On November 9, 1938, the Nazis carried out what the German press called a “spontaneous demonstration” against Jewish property, synagogues, and people. Dr. Josef Goebbels, the propaganda minister, claimed the demonstration was in reaction to the shooting of a lower-level diplomat at the German embassy in Paris. A young Jewish boy attempted to assassinate the official or because his father had been deported to Poland. Throughout Germany fires and bombs were used to destroy synagogues and shops. Store windows were shattered, leaving broken glass everywhere. By the time it ended, nearly 100 people had been killed. That night became known as the Night of Broken Glass, or Kristallnacht. German documents found later showed that Kristallnacht had been carefully planned weeks in advance by the Nazis.

Broken GlassEven before Kristallnacht, many Jews in Germany and Austria had sought to escape. Between 1933 and 1939, about half the German-Jewish population succeeded in finding refuge in other countries. More than two thirds of Austrian Jews fled the country as well. Some found safety in Palestine. Others went to China which did not require an entry visa. Latin American nations admitted some Jews as well. Many believed mistakenly they would be safe in France, Holland, and other western European nations. Because of the worldwide economic depression, public opinion in almost all countries was overwhelmingly opposed to immigration of any kind. The United States, Canada, and Britain maintained existing numbers of immigrants imposed by the Quota Law of 1924. Many Jews who remained under Nazi rule in Germany or Austria did so only because they could not get visas or sponsors in host countries or lacked the money needed to emigrate.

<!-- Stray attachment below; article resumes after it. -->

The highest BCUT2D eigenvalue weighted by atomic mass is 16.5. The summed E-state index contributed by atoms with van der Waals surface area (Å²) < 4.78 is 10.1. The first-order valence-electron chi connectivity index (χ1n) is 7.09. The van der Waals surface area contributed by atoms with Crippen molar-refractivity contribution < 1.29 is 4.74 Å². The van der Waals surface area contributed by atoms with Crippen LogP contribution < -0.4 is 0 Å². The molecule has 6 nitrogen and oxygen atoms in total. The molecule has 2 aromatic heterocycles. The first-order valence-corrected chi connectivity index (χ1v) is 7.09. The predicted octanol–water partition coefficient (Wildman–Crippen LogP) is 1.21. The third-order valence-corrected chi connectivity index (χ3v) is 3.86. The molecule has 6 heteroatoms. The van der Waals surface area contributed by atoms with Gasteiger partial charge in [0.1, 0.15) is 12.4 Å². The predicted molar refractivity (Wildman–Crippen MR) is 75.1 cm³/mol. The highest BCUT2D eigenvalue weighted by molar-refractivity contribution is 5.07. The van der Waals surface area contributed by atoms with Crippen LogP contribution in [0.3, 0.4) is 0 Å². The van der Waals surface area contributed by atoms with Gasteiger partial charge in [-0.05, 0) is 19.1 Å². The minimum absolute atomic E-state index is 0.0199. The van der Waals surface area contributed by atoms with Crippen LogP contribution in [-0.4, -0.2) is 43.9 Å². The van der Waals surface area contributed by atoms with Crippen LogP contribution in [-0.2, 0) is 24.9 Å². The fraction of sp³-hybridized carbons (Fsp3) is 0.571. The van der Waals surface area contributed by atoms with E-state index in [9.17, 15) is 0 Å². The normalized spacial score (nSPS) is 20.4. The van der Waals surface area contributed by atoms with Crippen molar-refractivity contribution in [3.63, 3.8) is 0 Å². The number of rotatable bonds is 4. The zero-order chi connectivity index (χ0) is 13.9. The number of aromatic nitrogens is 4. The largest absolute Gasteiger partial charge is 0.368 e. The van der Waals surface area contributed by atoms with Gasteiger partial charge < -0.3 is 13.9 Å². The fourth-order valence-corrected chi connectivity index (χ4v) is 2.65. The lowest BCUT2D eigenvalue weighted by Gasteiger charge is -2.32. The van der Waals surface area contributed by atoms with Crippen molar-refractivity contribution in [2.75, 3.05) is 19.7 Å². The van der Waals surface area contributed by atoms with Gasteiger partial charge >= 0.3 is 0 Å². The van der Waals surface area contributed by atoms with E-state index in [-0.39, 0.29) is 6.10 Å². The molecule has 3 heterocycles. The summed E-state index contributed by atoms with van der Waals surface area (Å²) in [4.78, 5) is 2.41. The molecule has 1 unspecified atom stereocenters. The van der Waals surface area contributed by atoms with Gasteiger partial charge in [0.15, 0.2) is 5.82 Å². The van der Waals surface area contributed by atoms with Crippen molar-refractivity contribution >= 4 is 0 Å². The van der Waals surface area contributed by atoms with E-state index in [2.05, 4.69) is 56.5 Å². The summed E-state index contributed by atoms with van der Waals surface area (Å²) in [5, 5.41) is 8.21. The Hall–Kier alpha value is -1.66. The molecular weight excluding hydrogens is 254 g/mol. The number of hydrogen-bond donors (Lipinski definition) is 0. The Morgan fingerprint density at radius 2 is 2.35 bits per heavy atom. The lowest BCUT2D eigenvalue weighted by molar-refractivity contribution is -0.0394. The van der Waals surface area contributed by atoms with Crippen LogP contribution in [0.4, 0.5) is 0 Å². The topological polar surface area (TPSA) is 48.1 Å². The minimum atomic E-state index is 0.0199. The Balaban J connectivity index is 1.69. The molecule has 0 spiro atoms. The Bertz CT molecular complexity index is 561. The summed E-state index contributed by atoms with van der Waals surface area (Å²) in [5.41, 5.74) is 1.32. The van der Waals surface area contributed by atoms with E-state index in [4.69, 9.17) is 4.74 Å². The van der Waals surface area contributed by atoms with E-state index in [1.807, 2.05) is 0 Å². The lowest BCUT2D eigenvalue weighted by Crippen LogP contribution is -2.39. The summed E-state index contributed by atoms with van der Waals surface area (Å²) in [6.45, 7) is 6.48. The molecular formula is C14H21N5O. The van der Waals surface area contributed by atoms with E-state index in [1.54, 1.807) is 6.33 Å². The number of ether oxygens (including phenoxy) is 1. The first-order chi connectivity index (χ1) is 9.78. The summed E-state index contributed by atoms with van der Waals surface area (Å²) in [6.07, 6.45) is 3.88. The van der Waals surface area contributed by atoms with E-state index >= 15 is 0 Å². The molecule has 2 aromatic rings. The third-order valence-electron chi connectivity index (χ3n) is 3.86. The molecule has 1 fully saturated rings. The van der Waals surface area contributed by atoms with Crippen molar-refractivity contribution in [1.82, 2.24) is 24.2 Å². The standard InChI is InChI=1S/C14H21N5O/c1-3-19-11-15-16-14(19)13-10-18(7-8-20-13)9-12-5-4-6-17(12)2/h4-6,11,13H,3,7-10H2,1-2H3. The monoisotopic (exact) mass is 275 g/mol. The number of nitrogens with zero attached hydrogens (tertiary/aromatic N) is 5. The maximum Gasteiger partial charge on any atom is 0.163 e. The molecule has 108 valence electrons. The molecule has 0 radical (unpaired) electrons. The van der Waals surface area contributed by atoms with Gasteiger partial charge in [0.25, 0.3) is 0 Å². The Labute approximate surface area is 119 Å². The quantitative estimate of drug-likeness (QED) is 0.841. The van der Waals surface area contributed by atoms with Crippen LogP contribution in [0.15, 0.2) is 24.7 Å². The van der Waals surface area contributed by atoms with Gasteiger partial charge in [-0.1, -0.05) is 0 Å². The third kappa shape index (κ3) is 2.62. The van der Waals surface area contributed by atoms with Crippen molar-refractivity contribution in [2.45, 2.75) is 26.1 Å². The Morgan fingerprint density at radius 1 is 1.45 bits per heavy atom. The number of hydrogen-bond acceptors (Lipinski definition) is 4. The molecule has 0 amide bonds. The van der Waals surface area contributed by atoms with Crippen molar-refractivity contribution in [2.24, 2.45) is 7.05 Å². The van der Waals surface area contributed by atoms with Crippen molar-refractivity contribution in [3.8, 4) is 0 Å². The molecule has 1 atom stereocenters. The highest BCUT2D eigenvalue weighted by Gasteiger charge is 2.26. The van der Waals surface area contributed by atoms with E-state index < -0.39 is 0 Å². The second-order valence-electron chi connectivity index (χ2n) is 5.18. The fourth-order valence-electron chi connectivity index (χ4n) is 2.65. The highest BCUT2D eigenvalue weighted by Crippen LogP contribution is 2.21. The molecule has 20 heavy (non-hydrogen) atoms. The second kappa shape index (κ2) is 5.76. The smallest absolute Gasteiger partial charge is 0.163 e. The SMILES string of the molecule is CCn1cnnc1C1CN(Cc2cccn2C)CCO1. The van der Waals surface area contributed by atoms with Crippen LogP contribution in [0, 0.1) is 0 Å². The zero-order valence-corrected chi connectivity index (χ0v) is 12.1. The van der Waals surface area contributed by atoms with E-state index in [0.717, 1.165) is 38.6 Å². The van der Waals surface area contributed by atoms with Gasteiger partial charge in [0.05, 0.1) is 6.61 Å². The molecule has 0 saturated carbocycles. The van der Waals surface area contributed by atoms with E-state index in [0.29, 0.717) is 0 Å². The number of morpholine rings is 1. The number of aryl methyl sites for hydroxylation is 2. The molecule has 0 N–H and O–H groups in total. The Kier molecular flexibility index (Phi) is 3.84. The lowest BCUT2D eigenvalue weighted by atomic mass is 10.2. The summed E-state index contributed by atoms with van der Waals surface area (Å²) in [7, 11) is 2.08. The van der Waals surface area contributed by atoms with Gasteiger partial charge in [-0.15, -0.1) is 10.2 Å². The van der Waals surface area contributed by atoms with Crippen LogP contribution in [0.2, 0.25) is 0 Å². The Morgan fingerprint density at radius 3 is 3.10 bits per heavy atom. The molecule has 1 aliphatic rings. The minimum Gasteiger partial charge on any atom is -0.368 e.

In March 1938, German troops marched into Aus-tria and met no resistance. Austria became a part of greater Germany. This Anschluss, or uniting, although a violation of both the Treaty of Ver-sailles and the Treaty of St. Ger-main, would be justified by provisions of the Treaty of Versailles, which stated that all people of one nationality had the right to live under one government. Hitler next seized the Sudetenland, an area in western Czechoslovakia where many Germans lived. For a short time he persuaded the British Prime Minister, Neville Chamberlain, and the French Premier Edouard Daladier, that he was right in doing so. But when he invaded and occupied the rest of Czechoslovakia, no justifications could be found. 

World War II Begins
Poland would be next. On September 1, 1939, German forces, spearheaded by tanks and bombers, marched into Poland and crushed all organized resistance. England and France declared war against Germany on September 3, 1939 and the world was once again at war.

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Resources include Teaching Lesson 3 and Handouts 3A, 3B and 3C.